She stresses, “We must advance gun laws that reduce risks to our community and cultivate a culture of gun safety. Progress looks like reducing firearm access to youth and people who are at risk of harming themselves or others. The growing gun industry must be held accountable and we must enact effective and consistent oversight of the sale of firearms and ammunition. We can work with responsible gun owners and dealers toward solutions while we institute common-sense safety measures like mandatory training and licensing for owners, mental health screenings, and safe/secure gun storage requirements.”

The Colorado legislature created the Office of Gun Violence Prevention within the Colorado Department of Public Health & Environment in 2021. On March 8 this year, three major gun bills that were introduced by Democratic senators were heard in the Colorado Senate Military & Veterans Affairs Committee. The bills were successfully passed in the Senate and introduced in the state House of Representatives as of March 14.

SB23-170 Extreme Risk Order Petitions

Under current law, a family or household member and a law enforcement officer or agency can petition for an extreme risk protection order that removes a gun from an individual’s possession. The bill would expand the list of who can petition for an extreme risk protection order to include licensed medical care providers, licensed mental health-care providers, licensed educators, and district attorneys. The bill requires the Office of Gun Violence Prevention to expend funds annually for a public education campaign regarding the availability of and the process for requesting an extreme risk protection order.

SB23-168 Gun Violence Victims’ Access to Judicial System

This bill would repeal a section of current law limiting product liability actions against manufacturers of firearms and ammunition to situations in which there was a defect in the design or manufacture of a firearm or ammunition. The bill defines the terms “firearm industry member” and “firearm industry product,” and requires each industry member that is engaged in the manufacture, distribution, importation, marketing, or wholesale or retail sale of an industry product in Colorado to establish and implement reasonable controls and precautions related to the industry product in its control.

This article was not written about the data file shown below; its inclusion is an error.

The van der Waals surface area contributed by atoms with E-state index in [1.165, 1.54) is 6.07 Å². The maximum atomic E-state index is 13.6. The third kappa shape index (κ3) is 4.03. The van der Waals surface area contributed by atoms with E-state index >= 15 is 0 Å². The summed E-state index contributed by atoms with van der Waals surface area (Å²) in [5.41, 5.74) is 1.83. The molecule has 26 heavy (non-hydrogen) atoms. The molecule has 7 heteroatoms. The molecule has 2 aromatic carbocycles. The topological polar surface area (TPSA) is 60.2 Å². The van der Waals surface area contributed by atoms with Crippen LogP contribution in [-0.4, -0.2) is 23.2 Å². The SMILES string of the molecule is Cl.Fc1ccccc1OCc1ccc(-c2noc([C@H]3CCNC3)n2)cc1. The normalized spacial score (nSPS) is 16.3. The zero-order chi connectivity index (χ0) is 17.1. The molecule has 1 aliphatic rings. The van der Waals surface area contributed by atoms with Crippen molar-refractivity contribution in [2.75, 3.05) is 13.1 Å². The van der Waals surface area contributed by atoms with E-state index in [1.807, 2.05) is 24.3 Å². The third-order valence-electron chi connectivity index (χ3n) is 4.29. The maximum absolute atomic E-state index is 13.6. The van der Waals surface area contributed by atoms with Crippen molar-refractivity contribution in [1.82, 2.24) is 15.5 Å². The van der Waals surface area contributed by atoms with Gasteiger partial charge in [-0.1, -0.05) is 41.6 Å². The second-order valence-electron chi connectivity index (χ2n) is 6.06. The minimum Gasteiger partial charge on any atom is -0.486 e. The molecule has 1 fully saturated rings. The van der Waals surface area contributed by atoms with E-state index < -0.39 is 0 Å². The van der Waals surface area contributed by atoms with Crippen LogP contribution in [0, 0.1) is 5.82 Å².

SB23-169 Increasing the Minimum Age to Purchase Firearms

Current law allows people 18 years old and up to purchase and possess firearms. This bill would increase the age of gun purchase and possession to 21 years of age, making it a class 2 misdemeanor and a class 5 felony for second and subsequent violations. Exceptions for persons between 18 and 20 include those who have: attended a safety course; engage in shooting practice, target shooting and organized competitions; are hunting, trapping, taking, or killing wildlife as allowed by law; are at least 18 years of age when this bill is enacted in 2023; and a few others.

State Senator Sonya Jacquez Lewis (SD17) one of the prime sponsors of the gun violence victim’s access to judicial systems bill, says, “It’s super important in this day and time because it gives us the underlying basis to get rid of the firearms special protections, special immunity, that is happening right now and we must give victims access to their day in court and right now they can’t do it unless we pass this bill.”

Editor’s note: Miah Ntepp serves as political analyst and civil rights leader in Denver. He is also a local author who researches and tracks legislation in Colorado. A strong believer in the power of progress, Ntepp regularly campaigns on platforms to implement equity and support for all regardless of zip code, ethnicity or socio-economic status.